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PhD Defence Laura de Ruiter
March 16, 2010
In contrast to previous research, which has been based on reading (with adults) or on imitation tasks (with children), De Ruiter based her dissertation studies on a corpus of unconstrained speech, elicited by means of a picture story-telling task. Her research indicates that the intonation of young children (five and seven years of age) is very much like that of adults. Children, for instance, also stress new information and know that old (given) information doesn't need to be stressed. But there are also differences: in contrast to adults, five-year-olds do not use intonation to indicate that they haven't finished talking yet. Even seven-year-olds cannot yet produce all the specific intonation patterns that adults use. Childrens' use of information structure may sound adult-like, but close acoustic analyses show that there are still differences in the intonation patterns of children and adults.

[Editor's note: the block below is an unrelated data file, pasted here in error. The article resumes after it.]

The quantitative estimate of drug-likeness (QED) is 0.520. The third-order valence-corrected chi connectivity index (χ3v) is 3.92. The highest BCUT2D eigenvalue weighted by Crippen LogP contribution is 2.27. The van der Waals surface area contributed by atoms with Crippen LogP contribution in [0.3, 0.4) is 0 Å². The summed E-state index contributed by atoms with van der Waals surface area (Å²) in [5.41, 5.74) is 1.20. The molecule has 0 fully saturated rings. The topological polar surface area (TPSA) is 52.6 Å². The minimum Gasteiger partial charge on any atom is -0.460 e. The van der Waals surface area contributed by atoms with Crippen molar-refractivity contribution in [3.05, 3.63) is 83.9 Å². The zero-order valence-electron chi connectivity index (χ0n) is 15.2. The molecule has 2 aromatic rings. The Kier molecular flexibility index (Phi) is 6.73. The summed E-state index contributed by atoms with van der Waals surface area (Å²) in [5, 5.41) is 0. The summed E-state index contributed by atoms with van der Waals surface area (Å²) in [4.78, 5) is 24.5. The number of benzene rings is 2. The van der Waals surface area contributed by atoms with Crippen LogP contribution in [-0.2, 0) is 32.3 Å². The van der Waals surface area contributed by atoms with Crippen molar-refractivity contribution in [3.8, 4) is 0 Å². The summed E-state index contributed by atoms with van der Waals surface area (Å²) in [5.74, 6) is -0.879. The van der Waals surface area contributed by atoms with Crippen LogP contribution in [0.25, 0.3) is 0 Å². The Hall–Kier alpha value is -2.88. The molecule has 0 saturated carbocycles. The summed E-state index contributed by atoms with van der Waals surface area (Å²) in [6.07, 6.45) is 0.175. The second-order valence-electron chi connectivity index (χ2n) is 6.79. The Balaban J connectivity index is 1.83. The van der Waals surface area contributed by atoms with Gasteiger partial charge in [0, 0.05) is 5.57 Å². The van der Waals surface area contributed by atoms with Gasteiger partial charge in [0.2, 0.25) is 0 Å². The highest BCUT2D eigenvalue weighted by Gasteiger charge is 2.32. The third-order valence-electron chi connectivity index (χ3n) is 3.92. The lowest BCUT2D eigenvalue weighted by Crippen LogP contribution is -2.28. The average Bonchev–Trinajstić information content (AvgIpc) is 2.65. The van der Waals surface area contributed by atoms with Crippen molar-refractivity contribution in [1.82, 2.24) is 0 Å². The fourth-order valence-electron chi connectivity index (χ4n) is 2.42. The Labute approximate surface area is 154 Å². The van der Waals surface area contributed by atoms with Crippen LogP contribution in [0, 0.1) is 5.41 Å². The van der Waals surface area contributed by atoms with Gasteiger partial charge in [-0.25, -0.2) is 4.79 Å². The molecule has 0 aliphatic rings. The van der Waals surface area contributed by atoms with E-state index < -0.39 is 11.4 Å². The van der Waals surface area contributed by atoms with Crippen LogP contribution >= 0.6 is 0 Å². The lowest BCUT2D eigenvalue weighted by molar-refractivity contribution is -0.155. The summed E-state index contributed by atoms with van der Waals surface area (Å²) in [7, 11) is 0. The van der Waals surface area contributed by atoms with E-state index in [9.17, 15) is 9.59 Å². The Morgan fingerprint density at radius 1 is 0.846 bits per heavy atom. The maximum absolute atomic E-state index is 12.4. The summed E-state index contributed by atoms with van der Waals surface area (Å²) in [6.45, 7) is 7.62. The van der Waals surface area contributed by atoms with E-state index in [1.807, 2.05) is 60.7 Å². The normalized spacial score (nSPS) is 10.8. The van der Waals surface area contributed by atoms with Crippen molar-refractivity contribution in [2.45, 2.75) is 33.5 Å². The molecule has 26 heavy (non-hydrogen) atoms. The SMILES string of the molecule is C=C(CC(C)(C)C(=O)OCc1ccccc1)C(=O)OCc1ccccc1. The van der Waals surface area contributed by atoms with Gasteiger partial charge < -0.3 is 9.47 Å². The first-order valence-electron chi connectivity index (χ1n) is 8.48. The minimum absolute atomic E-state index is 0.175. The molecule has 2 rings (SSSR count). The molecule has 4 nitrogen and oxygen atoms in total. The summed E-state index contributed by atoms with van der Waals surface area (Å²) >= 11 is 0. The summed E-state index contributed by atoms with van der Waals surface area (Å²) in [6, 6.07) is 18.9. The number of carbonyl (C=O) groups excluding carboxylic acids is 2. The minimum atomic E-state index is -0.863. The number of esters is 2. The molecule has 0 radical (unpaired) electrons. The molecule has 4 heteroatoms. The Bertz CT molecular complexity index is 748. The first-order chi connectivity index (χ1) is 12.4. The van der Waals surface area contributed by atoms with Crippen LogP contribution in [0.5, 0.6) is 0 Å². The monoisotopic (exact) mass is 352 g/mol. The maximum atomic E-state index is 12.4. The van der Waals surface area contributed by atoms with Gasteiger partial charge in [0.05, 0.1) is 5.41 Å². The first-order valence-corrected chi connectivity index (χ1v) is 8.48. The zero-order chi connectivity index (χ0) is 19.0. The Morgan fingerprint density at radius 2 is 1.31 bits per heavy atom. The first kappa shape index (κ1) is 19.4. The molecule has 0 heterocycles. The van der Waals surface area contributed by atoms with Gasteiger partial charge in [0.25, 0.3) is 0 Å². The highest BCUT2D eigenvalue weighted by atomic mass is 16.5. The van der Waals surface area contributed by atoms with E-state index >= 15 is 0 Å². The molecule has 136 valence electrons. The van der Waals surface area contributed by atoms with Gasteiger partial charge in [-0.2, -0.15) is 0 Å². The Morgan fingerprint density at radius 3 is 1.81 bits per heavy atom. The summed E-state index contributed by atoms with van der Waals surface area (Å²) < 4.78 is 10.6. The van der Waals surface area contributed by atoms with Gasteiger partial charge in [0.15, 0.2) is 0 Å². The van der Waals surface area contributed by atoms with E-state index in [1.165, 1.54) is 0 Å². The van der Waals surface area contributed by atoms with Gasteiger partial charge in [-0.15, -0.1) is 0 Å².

De Ruiter also found that the intonation of read speech differs significantly from the intonation used in spontaneous speech. And because children listen to spontaneous speech more often than they listen to reading, this might be an important distinction for language researchers.
Laura de Ruiter was awarded a scholarship from the Max-Planck- Gesellschaft zur Förderung der Wissenschaften (MPG) in 2005 to work on her doctoral dissertation at the MPI for Psycholinguistics Nijmegen. As a PhD student, she was PhD representative for the Humanities Section of the MPG PhDnet. Currently, De Ruiter holds a post-doctoral position at the Cognitive Interaction Technology Excellence Cluster (CITEC) at Bielefeld University, Germany.